COVID-19 cases in Alabama are soaring this month and the FDA has halted some treatments, saying they aren’t going to work against the latest variant. The Alabama Department of Public Health (ADPH) on Wednesday reported that 278 Alabamians have died with COVID-19 so far in January, taking the state’s death toll in the global pandemic up to 16,948. That is higher than the total population of 16 of Alabama’s counties.

In Alabama, January has seen higher rates of COVID infections than any other month in the 22 months that Alabama has experienced during the pandemic. Some 45,237 Alabamians were diagnosed with the coronavirus in just the last week. Some 42.9% of the coronavirus tests given in Alabama in the last week came back positive – an extremely high positivity rate.

ADPH reports that 2,922 Alabamians were hospitalized with COVID-19 complications on Wednesday. That is very close to the record high of 3,081 set on Jan. 5, 2021. COVID hospitalizations are up 39.3% in just the last two weeks. New COVID-19 hospitalizations began increasing on Dec. 26 as the Omicron variant was spreading across Alabama.

January has seen the highest rates of new diagnosis seen in the state to this point in the pandemic and hospitals are very near their highest hospitalization rates. Older Alabamians should be especially cautious about avoiding infection. Almost two-thirds of Alabama’s COVID death toll has been in Alabamians aged 65 and above.

- 43.8% of Alabama’s COVID deaths were in persons aged 75 or older.

- 22.5% of the COVID deaths in Alabama were in people aged 65 to 74.

- 23.8% of the deaths were in persons aged 50 to 64.

- 9.4% of the deaths have been in Alabamians aged 25 to 49.

- .3% of the state's deaths have been in Alabamians aged 18 to 24.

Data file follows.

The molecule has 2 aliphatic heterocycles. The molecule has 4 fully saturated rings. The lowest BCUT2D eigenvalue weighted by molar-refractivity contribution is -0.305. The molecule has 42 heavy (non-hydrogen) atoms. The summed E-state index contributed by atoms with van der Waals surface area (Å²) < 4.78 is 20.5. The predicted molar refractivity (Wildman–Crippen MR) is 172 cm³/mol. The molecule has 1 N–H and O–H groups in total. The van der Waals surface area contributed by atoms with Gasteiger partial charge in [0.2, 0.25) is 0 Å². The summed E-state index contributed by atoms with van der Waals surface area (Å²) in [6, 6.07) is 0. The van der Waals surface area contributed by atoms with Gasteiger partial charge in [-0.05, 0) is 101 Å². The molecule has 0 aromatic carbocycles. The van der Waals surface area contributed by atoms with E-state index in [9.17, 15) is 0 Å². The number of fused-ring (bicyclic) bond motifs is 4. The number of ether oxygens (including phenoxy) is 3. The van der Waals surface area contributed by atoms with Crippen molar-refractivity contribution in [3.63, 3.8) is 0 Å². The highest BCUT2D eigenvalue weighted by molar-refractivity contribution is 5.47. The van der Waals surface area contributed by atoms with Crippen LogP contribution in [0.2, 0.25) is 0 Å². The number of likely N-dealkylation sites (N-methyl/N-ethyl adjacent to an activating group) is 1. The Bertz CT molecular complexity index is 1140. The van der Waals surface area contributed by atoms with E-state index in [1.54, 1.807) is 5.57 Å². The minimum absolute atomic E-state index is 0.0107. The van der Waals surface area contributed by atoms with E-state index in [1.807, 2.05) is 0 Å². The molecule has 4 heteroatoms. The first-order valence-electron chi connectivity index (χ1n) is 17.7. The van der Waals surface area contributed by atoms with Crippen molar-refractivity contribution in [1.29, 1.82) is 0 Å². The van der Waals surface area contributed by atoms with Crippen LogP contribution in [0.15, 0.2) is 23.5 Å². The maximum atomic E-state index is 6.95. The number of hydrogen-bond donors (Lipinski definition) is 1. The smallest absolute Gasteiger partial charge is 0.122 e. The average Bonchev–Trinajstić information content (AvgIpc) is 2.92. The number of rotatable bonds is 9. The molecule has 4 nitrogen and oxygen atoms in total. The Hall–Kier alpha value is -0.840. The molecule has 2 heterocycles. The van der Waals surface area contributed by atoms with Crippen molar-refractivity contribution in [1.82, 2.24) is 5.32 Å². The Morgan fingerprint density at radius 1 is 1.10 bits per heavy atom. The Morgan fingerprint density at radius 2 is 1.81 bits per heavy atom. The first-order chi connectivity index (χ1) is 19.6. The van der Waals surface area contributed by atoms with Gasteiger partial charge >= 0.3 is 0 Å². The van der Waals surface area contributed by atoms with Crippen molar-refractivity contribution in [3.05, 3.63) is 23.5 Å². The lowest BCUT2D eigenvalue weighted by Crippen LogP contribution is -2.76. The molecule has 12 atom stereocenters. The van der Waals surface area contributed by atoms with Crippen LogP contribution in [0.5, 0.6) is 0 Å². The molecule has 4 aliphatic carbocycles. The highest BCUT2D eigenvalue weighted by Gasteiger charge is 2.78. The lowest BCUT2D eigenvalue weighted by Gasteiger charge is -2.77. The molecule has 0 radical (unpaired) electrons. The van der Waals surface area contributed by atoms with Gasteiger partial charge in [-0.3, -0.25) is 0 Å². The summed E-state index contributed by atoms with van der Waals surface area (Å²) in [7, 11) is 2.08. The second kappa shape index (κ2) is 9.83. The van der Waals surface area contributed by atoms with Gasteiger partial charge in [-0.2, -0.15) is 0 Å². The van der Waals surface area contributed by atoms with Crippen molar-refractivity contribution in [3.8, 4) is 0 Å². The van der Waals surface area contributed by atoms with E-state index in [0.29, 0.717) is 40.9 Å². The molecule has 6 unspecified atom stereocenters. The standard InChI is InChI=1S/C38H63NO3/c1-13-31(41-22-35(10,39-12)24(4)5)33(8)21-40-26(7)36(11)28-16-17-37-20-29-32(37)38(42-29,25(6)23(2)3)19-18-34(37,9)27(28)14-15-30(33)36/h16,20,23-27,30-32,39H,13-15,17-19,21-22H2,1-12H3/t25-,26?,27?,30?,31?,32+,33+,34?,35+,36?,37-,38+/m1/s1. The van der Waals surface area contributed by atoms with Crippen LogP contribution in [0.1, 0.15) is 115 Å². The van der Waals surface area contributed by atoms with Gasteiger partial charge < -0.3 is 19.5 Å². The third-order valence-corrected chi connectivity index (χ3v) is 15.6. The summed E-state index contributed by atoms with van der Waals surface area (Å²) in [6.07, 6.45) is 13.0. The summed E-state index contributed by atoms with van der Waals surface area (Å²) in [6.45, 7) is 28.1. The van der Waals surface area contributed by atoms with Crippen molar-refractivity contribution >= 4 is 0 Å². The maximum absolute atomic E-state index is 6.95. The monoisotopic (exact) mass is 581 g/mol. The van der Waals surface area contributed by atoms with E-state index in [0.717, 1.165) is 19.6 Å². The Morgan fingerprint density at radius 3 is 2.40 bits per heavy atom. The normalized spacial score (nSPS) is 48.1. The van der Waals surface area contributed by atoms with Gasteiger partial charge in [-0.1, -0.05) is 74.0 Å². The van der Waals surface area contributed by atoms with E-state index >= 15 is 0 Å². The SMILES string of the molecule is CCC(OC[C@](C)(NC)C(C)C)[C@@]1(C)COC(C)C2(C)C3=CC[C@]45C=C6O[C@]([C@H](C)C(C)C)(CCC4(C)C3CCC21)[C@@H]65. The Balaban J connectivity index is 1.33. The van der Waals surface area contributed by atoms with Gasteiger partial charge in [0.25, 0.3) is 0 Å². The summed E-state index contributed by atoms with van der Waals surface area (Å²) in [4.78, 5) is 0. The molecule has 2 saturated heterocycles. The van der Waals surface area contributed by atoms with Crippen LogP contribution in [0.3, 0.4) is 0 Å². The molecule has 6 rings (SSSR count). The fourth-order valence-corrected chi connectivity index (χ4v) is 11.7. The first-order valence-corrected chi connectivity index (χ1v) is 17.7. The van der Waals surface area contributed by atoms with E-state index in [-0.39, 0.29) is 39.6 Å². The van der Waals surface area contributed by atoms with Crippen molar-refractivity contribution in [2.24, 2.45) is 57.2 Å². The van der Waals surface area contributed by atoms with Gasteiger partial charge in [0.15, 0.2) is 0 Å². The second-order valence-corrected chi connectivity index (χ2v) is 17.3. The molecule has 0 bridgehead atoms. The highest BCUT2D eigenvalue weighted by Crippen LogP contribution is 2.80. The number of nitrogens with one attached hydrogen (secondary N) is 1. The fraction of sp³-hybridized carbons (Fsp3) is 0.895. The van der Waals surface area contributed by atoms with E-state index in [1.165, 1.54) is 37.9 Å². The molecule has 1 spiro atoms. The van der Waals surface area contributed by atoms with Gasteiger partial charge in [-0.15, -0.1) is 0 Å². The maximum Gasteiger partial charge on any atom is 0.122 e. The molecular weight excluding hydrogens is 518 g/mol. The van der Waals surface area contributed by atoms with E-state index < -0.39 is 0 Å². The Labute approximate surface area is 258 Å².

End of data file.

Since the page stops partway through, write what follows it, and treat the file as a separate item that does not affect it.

- 0.0% of the state’s deaths have been in children aged 12 to 17.

- .3% of the deaths have been in children aged 5 to 11.

- 0.0% of the deaths have been in children aged 0 to 4.

Doctors now have even more limited options for treating COVID-19. The Food and Drug Administration (FDA) on Monday restricted the use of two monoclonal antibody treatments for COVID-19. The FDA said that the therapies made by Eli Lilly and Regeneron should only be used in patients who have been infected with or exposed to a variant that is susceptible to the treatments.  

"Because data show these treatments are highly unlikely to be active against the Omicron variant, which is circulating at a very high frequency throughout the United States, these treatments are not authorized for use in any U.S. states, territories, and jurisdictions at this time," the FDA said in a statement. 

The agency did not revoke emergency authorization and said it does want to be able to use the drugs again if there is a new variant upon which the medication is more effective.

Schools have been especially hard hit with infections. The Alabama school systems are reporting 26,260 cases this week – that is more than half of the total cases in the state. Some schools are having to switch to remote learning, but the school systems are trying hard to avoid the long periods without hands-on learning that the state experienced in the first two years of the pandemic. Even President Joseph R. Biden (D) is urging schools to stay open.

As for treatments, the antibodies now most recommended are sotrovimab, from GlaxoSmithKline and Vir Biotechnology. There are also two new antiviral drugs given emergency approval to treat COVID-19: Pfizer's antiviral drug Paxlovid and Merck’s molnupiravir. The administration is rationing both of them, so most doctors are not able to obtain them at this time. Earlier treatments, hydroxychloroquine and ivermectin, have also been declared ineffective and many doctors can’t prescribe them.

On Wednesday, Alabama Gov. Kay Ivey (R) at an event in Montgomery said that she has been vaccinated and received the booster and urged all Alabamians to get the vaccine.

According to ADPH, of Alabama’s 5.02 million people, only 2,274,934 are fully vaccinated and just 707,936 have received the booster.

COVID-19 is the medical condition caused by the SARS-C0V-2 strain of the coronavirus. COVID-19 was first identified in late 2019 in Wuhan City, Hubei Province, China. Some 898,680 Americans have already died in the global pandemic. Most people have become tired of reading about the coronavirus, but with 3,575,071 more people diagnosed with the coronavirus globally just yesterday this pandemic does not show any sign of ending any time soon.

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